WI 1-0 up after two-wicket win

by Devashish Fuloria

West Indies’ search for their first win of the New Zealand tour ended at Eden Park in Auckland as the visitors edged past the home side in a low-scoring thriller to take lead in the five-match ODI series. Mitchell McClenaghan’s maiden five-wicket haul in ODIs led New Zealand’s fightback after they had been bowled out for 156, but Darren Sammy smashed an unbeaten 27-ball 43 to take West Indies over the line.

Darren Sammy's aggressive cameo proved the difference between the two teams © Getty Images
Darren Sammy’s aggressive cameo proved the difference between the two teams © Getty Images

West Indies needed 61 when Sammy arrived at the crease at the fall of the sixth wicket and used the short boundaries to his advantage. Yet solidity was hard to come by as New Zealand kept chipping away with wickets. Sammy had added 25 runs with Denesh Ramdin, who scored just 2, when McClenaghan struck for the fifth time to remove Ramdin. Thirty-six runs and three wickets in hand; it was not a question of overs as West Indies were scoring at a quick rate.

Jason Holder, who has been impressive with the bat in his short career, thwarted New Zealand’s hopes in another obdurate stand of 26 runs with Sammy that brought West Indies to within 10 runs of the target. After his dismissal, Sammy didn’t let New Zealand get any further sniff, finishing the match with a six and a four in McClenaghan’s last over – the 28th of the innings.

Regular wickets were a feature of both teams’ batting performance. McClenaghan’s swing and good pace did the same damage at the top of the West Indies order, much like Ravi Rampaul and Holder reduced New Zealand to 32 for 4.

The difference was that McClenaghan didn’t receive similar support from his team-mates. In his first spell of six overs, he picked up four West Indies wickets; Powell left a straight delivery to be bowled, Charles was beaten by an inswinger, Darren Bravo drove one straight to cover, while Dwayne Bravo was trapped lbw by another perfect inswinger.

Lendl Simmons, who scored 34, and Narsingh Deonarine had some respite as McClenaghan took a break and the two stitched a critical 34-run stand. West Indies were close enough, even though the two were dismissed in quick succession, for Sammy to complete the chase in one strong leap.

Rampaul and Co were similarly efficient in the morning, but apart from Sammy, there were hardly any weaklinks in their attack. All the bowlers got the ball to jag either way, while Sunil Narine extracted fair amount of zip from the pacy drop-in pitch, the nature of which had been not clear before the match. It was one of the reasons why West Indies had opted to bowl and it worked in their favour.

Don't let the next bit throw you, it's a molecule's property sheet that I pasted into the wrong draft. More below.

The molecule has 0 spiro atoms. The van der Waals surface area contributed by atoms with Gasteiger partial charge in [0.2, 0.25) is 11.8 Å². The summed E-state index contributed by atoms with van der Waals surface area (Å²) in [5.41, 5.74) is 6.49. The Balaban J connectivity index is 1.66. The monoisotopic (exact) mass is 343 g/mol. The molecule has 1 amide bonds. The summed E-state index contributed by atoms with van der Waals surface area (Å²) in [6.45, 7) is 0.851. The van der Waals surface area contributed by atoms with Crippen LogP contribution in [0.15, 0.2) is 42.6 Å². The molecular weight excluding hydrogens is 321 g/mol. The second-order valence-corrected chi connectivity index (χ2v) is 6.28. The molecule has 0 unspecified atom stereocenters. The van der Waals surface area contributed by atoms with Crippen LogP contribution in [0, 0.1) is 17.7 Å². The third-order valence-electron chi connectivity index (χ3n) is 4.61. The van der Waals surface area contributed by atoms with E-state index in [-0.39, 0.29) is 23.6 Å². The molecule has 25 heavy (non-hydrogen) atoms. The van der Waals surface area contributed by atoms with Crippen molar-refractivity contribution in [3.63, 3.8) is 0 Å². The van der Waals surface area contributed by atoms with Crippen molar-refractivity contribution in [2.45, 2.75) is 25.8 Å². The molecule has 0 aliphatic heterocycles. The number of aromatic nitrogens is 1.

New Zealand’s top four could manage only 13 runs among them as Rampaul and Holder bowled with control not seen in the West Indies bowlers during the Test series. Then Bravo brought himself on and ensured the bottom half of the New Zealand line-up had all their escape routes shut as he picked up four wickets.

Brendon McCullum put up a strong resistance, going past 5000 ODI runs during his 51, but he didn’t receive any support from the other batsmen as West Indies mounted pressure. On a ground with short boundaries, fours were hard to come by – the first came in the 11th over, bowled by Sammy, when McCullum pulled a four and followed it with a six next ball – and there was no breathing space for the batsmen. Corey Anderson and Luke Ronchi hit aerial shots straight to the fielders, summing up the morning for New Zealand.

The slide had started at the start of the innings. Rampaul dismissed New Zealand’s comeback men Jesse Ryder and Martin Guptill in his first two overs, but the big wicket of Ross Taylor came through a run-out. There was no looking back from there as Dwayne Bravo picked up four wickets to reduce New Zealand to 112 for 9.

Nathan McCullum delayed the end of innings till the 43rd over with an enterprising 47, adroitly farming the strike in a 44-run last-wicket stand during which Mitchell McClenaghan scored only three. Nathan McCullum was the last batsman to be dismissed and ensured New Zealand had just enough to put up a fight.

Devashish Fuloria is a sub-editor at ESPNcricinfo

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